Update on parental vaccine refusal

February 1, 2010

Childhood immunizations are one of the most successful public health interventions of all time.

Keypoints:

Childhood immunizations are one of the most successful public health interventions of all time. However, as the threat of vaccine-preventable diseases has decreased, an increasing number of parents are raising concerns about the safety and necessity of vaccination.

How many parents actually refuse vaccines? It's difficult to know for sure. One survey found that more than 90% of pediatricians had at least 1 parental vaccine refusal during the previous year,1 and another found that 50% had a family who refused all vaccines.2 At the same time, overall immunization rates in the United States are at an all-time high; the latest National Immunization Survey (NIS) reports that more than 90% of children received most recommended vaccines.3

The good news is that many families who initially refuse vaccines do go on to have their children vaccinated at a later date, so vaccine refusal at 1 visit does not necessarily mean that children will remain unvaccinated. On the other hand, the NIS data may not be as reassuring as they appear. The NIS uses a complex random sampling formula to estimate national immunization rates. It is not particularly sensitive to vaccination rates at the local level and may not detect small communities with high rates of undervaccination. The mere fact that the United States recently experienced the largest measles outbreak in more than a decade suggests that immunization rates may be lower than we think.4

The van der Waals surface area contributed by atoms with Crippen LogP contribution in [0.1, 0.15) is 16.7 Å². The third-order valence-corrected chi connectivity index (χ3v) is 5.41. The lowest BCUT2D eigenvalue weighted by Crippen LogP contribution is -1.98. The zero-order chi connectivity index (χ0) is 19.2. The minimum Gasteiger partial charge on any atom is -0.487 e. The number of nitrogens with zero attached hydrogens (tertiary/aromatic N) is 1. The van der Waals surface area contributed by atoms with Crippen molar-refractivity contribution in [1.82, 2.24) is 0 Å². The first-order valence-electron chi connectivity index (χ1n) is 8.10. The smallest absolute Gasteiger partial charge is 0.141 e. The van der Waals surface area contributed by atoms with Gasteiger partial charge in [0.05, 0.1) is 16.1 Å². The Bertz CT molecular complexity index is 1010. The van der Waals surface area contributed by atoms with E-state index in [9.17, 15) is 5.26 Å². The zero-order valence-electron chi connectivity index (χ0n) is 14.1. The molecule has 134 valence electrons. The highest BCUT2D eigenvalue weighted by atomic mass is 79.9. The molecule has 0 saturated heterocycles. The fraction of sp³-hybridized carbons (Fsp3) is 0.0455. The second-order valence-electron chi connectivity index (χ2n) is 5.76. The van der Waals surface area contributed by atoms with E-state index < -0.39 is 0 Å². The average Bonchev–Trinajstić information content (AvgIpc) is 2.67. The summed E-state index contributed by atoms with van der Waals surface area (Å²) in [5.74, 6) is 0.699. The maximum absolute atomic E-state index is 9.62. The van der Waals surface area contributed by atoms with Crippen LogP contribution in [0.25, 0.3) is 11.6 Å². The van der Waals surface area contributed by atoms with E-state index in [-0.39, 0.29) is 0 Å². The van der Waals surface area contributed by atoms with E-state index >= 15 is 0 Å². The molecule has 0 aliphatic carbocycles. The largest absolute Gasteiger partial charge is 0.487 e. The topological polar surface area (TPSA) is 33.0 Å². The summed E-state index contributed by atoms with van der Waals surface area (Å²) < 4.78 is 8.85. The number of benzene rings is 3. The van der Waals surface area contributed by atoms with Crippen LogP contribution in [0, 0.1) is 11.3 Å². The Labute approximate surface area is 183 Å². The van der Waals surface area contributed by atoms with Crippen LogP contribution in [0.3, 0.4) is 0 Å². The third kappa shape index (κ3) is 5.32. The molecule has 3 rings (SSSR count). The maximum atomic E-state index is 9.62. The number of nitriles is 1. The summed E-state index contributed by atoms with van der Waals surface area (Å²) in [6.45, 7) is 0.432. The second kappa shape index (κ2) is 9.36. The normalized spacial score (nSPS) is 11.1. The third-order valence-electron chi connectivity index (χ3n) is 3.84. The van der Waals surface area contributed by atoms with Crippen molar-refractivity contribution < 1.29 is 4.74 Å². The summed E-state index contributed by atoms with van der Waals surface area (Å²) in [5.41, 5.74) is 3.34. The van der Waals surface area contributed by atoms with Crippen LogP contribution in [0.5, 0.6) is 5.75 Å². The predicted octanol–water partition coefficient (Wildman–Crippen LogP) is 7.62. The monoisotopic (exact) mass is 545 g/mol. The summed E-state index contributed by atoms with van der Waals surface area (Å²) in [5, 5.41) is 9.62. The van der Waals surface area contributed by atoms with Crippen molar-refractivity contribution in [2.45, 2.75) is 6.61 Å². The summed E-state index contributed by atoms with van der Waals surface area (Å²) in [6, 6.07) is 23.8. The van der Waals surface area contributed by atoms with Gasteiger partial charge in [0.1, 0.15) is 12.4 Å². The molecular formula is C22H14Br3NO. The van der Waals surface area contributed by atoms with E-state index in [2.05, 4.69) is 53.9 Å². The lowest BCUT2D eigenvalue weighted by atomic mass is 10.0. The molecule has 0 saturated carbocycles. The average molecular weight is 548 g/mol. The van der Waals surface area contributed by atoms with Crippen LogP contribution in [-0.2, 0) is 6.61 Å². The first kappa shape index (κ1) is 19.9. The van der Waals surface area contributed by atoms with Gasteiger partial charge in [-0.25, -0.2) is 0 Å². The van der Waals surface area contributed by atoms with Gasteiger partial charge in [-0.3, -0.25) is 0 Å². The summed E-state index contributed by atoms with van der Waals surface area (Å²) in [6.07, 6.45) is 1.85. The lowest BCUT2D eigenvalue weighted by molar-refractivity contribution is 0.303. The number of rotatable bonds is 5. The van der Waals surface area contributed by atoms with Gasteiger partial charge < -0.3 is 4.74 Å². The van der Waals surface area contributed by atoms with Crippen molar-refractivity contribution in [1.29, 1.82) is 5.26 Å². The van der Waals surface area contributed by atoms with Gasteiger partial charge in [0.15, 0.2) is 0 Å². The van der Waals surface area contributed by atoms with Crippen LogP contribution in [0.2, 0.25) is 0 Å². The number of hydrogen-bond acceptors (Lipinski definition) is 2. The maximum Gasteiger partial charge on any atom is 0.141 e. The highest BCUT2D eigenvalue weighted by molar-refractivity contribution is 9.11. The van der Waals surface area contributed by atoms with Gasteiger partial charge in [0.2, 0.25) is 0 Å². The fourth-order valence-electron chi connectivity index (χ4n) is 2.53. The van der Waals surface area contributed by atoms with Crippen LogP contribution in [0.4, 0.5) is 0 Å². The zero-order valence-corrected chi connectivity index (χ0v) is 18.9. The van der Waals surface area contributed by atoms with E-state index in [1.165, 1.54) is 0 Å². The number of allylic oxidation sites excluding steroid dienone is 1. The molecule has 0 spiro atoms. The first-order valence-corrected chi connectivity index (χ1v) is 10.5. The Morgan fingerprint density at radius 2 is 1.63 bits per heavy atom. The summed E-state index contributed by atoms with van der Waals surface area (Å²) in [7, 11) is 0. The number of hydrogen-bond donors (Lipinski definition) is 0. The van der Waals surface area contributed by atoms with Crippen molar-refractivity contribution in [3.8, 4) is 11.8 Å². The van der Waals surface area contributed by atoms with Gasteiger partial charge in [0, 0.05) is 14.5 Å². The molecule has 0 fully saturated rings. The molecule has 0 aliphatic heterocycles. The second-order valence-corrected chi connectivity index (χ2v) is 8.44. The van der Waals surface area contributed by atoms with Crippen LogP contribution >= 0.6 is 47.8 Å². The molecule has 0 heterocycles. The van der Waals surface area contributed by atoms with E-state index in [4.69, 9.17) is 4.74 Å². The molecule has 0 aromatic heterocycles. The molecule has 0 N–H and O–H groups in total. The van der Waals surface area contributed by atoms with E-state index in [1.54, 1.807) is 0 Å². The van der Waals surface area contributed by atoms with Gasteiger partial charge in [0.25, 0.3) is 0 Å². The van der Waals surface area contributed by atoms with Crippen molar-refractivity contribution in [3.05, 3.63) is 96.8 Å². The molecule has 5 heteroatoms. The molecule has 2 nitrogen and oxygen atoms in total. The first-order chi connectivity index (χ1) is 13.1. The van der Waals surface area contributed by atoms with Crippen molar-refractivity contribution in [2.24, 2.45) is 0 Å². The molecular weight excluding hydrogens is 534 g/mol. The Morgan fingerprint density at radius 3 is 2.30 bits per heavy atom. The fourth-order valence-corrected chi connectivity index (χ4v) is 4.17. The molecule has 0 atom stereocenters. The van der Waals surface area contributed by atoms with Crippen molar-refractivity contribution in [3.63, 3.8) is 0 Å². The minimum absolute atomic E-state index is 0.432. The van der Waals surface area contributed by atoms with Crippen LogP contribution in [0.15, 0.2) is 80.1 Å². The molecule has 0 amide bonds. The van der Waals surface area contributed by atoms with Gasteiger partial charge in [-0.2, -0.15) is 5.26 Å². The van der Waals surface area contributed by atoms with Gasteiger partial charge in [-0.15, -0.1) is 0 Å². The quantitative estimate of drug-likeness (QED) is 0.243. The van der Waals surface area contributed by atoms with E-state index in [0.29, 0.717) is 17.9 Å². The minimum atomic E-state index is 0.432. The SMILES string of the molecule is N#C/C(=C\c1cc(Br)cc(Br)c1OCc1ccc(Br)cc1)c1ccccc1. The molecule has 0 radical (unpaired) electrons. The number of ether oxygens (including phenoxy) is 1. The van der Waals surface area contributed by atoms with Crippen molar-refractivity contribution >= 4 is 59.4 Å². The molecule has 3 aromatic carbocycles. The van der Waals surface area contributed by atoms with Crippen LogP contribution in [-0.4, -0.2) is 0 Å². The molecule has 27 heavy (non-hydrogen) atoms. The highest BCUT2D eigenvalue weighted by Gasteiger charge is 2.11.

Regardless of how vaccine refusal rates are measured, the increasing number of parents who refuse vaccines is concerning. This article explores some of the reasons why parents may choose to refuse vaccination, offers suggestions for addressing these worries, and discusses specific vaccine safety concerns.